I traveled down south to visit my family for the holidays this year. Typically, J-Dub and I do a few day hikes in places like the Linville Gorge or off the Blue Ridge Parkway, but this year I brought my winter gear so we could do an overnight. We headed to the Grayson Highlands and Lewis Fork Wilderness in the Mount Rogers National Recreation Area to hike all 5,729 feet of Mount Rogers, Virginia's highest peak
We warmed up with a few day hikes in the Blowing Rock - Boone area including a touristy stop to The Blowing Rock itself.
It cost $7.00 to enter the grounds, but was well worth it for the vista. They have a small trail down the ridge to explore (at your own risk) and a little museum with local history too.
For a more challenging hike, we did an in-and-out of Grandfather Mountain's Calloway Peak. This was a steep, cold, summit through a fantasy land of frost rimmed pines and wind gusts of over 30mph. The winds on the exposed peak itself made it so we didn't linger too long, but still long enough to take it all in before heading back to the parking lot and the cushy, heated bathrooms at the trail head!
Our Grayson highlands adventure began by navigating the Virginia State Parks website. The site and the partnering Reserve America (which we had to use before in the Smokies for our Big Creek site) don't have the simplest user experience. Through some trial and error we discovered that the best way to get what we needed was to make aggressive use of their filter tools.
Grayson Highlands State Park itself doesn't allow camping winter camping so we needed to camp on the federal land in the Lewis Fork Wilderness. The reservation we needed was for overnight parking in the state park, so we navigated the site and paid the $15.00 to park one night in the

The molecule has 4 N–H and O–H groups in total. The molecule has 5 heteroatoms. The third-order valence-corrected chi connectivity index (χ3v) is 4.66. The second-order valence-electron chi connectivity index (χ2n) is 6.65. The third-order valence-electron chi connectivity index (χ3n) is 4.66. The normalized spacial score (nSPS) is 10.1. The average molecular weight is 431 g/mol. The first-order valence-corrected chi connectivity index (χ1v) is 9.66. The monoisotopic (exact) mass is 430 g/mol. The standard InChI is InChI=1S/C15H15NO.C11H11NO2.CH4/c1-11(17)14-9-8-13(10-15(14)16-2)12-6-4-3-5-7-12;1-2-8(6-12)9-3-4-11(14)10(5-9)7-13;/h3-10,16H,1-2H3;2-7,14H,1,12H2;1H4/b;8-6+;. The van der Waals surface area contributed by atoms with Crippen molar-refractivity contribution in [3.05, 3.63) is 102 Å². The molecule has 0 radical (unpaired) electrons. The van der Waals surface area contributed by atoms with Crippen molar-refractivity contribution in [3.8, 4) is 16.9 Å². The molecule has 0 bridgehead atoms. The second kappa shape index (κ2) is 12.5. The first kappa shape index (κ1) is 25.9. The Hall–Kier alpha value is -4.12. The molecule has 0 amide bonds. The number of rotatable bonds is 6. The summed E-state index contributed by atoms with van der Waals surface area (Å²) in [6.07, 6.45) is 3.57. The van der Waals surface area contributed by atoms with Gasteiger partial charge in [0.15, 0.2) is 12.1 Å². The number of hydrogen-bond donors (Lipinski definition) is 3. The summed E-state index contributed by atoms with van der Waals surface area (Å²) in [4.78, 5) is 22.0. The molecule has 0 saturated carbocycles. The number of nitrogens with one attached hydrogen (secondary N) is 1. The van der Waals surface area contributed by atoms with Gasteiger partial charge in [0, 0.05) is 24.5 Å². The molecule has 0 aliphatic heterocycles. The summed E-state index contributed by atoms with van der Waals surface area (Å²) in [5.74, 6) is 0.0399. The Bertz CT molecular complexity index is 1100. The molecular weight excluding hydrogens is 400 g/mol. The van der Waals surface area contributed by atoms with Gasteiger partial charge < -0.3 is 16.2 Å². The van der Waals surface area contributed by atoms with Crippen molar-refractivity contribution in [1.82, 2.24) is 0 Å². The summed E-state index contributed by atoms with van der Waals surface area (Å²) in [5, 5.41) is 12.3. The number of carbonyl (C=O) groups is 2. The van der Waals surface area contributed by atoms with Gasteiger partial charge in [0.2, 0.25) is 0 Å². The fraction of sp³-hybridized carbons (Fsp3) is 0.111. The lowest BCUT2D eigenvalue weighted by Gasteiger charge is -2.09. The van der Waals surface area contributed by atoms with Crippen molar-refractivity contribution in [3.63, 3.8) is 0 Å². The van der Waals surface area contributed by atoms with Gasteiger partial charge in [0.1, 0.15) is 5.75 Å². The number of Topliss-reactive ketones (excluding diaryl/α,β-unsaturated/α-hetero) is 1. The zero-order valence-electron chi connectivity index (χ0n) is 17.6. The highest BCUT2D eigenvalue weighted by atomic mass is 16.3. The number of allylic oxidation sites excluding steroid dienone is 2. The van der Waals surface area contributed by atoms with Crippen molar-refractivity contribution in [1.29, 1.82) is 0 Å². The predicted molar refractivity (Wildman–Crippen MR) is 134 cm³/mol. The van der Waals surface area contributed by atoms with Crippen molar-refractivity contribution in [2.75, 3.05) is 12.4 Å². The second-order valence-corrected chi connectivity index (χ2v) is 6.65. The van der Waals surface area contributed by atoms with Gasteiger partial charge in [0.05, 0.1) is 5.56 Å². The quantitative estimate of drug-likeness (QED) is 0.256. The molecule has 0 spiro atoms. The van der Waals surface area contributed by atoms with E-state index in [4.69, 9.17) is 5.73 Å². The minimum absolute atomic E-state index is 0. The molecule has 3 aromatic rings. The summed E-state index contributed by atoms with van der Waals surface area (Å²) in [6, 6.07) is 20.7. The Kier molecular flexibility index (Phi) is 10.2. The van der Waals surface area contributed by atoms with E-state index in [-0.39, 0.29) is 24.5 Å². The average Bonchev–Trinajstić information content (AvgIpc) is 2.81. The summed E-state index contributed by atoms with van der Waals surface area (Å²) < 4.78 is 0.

backpacker parking lot.
Driving up early, we found ourselves winding and coasting along back roads deep into the North Carolina - Virginia border. All along the way were old, high country farms and farmland with one diner/gas station/pizzeria at an intersection of routes and not much else around.
Once in the park itself, we stopped into the park office to clarify that everything was copasetic with the online reservation. The backpackers lot itself has a small booth where you get your parking pass and itinerary sheet. Since we had just filled this out the other night, we weren't sure if it'd be there, but the ranger on duty assured us that it was and gave us directions to the lot. Lo and behold, everything was indeed there! Parked and packed we were ready to set off.
The Appalachian Trail Spur Trail connects to the Appalachian Trail (AT) itself and like most connectors is a blue blazed, gradually steep ascent that brings hikers to elevation. Once we reached the AT itself we shed a few layers at the big trail junction, wanting to stay vigilante about sweat and body temp in the winter weather.